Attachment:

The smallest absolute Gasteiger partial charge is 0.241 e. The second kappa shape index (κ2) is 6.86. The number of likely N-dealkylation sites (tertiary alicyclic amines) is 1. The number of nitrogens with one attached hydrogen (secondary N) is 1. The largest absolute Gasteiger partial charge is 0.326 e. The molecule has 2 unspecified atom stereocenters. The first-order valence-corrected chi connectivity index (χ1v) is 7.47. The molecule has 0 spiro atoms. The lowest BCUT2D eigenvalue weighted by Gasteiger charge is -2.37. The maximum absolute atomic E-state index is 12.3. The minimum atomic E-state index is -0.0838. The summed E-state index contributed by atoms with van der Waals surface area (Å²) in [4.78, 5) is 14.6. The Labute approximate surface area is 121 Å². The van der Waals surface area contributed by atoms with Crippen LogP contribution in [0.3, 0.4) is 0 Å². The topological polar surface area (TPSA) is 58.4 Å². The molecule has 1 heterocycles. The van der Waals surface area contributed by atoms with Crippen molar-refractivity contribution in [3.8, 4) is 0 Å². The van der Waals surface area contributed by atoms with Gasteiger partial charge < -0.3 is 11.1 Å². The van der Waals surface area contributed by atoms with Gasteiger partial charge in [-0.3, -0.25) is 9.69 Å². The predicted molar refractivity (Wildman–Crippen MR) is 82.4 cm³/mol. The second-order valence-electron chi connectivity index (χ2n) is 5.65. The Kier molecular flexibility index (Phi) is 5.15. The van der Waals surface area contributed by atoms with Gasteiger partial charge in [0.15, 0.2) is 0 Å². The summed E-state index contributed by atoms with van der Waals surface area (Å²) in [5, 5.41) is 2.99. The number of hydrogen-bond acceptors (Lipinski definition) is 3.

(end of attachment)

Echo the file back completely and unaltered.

The smallest absolute Gasteiger partial charge is 0.241 e. The second kappa shape index (κ2) is 6.86. The number of likely N-dealkylation sites (tertiary alicyclic amines) is 1. The number of nitrogens with one attached hydrogen (secondary N) is 1. The largest absolute Gasteiger partial charge is 0.326 e. The molecule has 2 unspecified atom stereocenters. The first-order valence-corrected chi connectivity index (χ1v) is 7.47. The molecule has 0 spiro atoms. The lowest BCUT2D eigenvalue weighted by Gasteiger charge is -2.37. The maximum absolute atomic E-state index is 12.3. The minimum atomic E-state index is -0.0838. The summed E-state index contributed by atoms with van der Waals surface area (Å²) in [4.78, 5) is 14.6. The Labute approximate surface area is 121 Å². The van der Waals surface area contributed by atoms with Crippen LogP contribution in [0.3, 0.4) is 0 Å². The topological polar surface area (TPSA) is 58.4 Å². The molecule has 1 heterocycles. The van der Waals surface area contributed by atoms with Crippen molar-refractivity contribution in [3.8, 4) is 0 Å². The van der Waals surface area contributed by atoms with Gasteiger partial charge < -0.3 is 11.1 Å². The van der Waals surface area contributed by atoms with Gasteiger partial charge in [-0.3, -0.25) is 9.69 Å². The predicted molar refractivity (Wildman–Crippen MR) is 82.4 cm³/mol. The second-order valence-electron chi connectivity index (χ2n) is 5.65. The Kier molecular flexibility index (Phi) is 5.15. The van der Waals surface area contributed by atoms with Gasteiger partial charge in [0.15, 0.2) is 0 Å². The summed E-state index contributed by atoms with van der Waals surface area (Å²) in [5, 5.41) is 2.99. The number of hydrogen-bond acceptors (Lipinski definition) is 3.